This letter is being written to the Auburn Family to provide a point of view from Black Alumni on Sunny Slope, one of the documented former plantations that has a history with Auburn and members of the Auburn Family. It also is being written in hopes to educate current students, staff and faculty on one of the lesser known buildings associated with the enslavement of Black people in the Auburn and Tuskegee area.
Currently, Auburn University Outreach’s Osher Lifelong Learning Institute is housed out of this former plantation. For members of the Auburn Family who may or may not know exactly the purpose of OLLI, it is a membership program for ongoing learning for senior adults who are 50 years and older. From a historical point of view, Sunny Slope Plantation was owned by William F. Samford and his wife Susan Lewis Dowdell, the sister of the second Auburn University President James Ferguson Dowdell who also enslaved Africans. William F. Samford and his wife Susan are the parents of William J. Samford, from whom Samford Hall gets its name.
William F. Samford enslaved over 60 Africans on approximately 1700 acres at Sunny Slope plantation with seven or more slave quarters. Regardless of being a Black Alumni or just a Black person in general, this is viewed as free labor that allowed this plantation to generate revenue with an enslaved workforce. Even today in modern times, this former plantation is still generating resources via Tiger Giving Day for upkeep and program initiatives. There have been six Tiger Giving Days and documented donations towards OLLI at Sunny Slope Plantation have totaled $31,130 dollars (2021, $12,855; 2020, $10,375; 2019, $4,320; 2018, $3,580). So the question is, why is Auburn allowing branding and programming at a former plantation where at least 60 Africans were enslaved and undoubtedly were the ancestors of many African Americans in the Auburn community? Why not move OLLI to a modern facility that suits the needs and expectations of an all-inclusive senior community and not a plantation advertised as a lovely cottage that is reminiscent of past trauma and oppression to many in the Auburn community?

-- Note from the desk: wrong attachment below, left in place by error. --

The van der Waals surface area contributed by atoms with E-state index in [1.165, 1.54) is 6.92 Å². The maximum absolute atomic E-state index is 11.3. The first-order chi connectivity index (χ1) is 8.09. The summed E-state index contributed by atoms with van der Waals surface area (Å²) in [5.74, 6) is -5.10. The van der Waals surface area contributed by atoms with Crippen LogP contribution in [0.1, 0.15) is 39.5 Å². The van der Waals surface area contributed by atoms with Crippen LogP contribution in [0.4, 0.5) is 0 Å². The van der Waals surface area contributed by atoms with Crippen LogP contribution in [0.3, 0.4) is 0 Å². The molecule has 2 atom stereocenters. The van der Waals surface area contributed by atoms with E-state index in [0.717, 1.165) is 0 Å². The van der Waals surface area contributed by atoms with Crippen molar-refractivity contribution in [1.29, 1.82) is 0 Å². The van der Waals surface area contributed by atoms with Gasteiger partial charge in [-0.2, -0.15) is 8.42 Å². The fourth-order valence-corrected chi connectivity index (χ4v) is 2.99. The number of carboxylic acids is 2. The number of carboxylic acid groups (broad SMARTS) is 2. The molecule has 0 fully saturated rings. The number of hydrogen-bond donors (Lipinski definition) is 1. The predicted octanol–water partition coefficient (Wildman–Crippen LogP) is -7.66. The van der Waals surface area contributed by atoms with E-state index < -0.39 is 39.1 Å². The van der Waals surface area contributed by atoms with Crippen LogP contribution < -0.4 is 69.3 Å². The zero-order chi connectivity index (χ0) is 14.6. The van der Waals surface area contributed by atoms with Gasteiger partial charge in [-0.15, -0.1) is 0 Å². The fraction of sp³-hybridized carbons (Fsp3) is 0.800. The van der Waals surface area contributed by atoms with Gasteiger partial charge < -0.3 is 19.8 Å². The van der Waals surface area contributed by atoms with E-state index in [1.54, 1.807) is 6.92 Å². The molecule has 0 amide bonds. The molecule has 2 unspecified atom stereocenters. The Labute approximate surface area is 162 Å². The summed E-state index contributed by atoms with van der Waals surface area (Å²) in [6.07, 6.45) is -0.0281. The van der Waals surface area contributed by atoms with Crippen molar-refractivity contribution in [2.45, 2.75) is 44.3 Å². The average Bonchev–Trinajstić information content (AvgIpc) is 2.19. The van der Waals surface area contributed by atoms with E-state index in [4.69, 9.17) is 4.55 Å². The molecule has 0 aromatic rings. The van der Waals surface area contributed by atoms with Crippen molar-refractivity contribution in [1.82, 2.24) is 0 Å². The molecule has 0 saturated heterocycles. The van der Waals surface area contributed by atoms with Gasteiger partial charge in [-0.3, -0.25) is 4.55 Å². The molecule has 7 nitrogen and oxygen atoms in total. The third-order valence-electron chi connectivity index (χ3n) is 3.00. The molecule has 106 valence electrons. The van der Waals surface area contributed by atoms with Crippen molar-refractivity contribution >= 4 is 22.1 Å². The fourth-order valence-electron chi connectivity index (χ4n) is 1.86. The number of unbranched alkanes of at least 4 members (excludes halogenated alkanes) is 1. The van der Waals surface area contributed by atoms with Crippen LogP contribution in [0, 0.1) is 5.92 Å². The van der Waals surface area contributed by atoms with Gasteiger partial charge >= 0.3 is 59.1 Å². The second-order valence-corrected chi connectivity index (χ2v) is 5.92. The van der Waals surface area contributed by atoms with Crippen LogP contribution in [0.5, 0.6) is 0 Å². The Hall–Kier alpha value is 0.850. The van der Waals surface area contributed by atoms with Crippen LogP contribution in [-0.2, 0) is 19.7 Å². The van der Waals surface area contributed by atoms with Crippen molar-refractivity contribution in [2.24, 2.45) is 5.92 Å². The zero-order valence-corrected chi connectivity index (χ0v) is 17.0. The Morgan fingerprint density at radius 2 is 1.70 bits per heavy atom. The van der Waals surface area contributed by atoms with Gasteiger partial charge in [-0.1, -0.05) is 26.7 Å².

These are but a few of the many observations that Black Alumni have presented to the public, and are watching and waiting for some type of change from Auburn administration. Although several task forces have been established by the Auburn administration, established to address issues related diversity and inclusion, Black Alumni feel these issues need to be more forcefully addressed and escalated to more of a University priority of higher importance.
It’s time for a total culture change in the way Auburn University addresses these type of issues.
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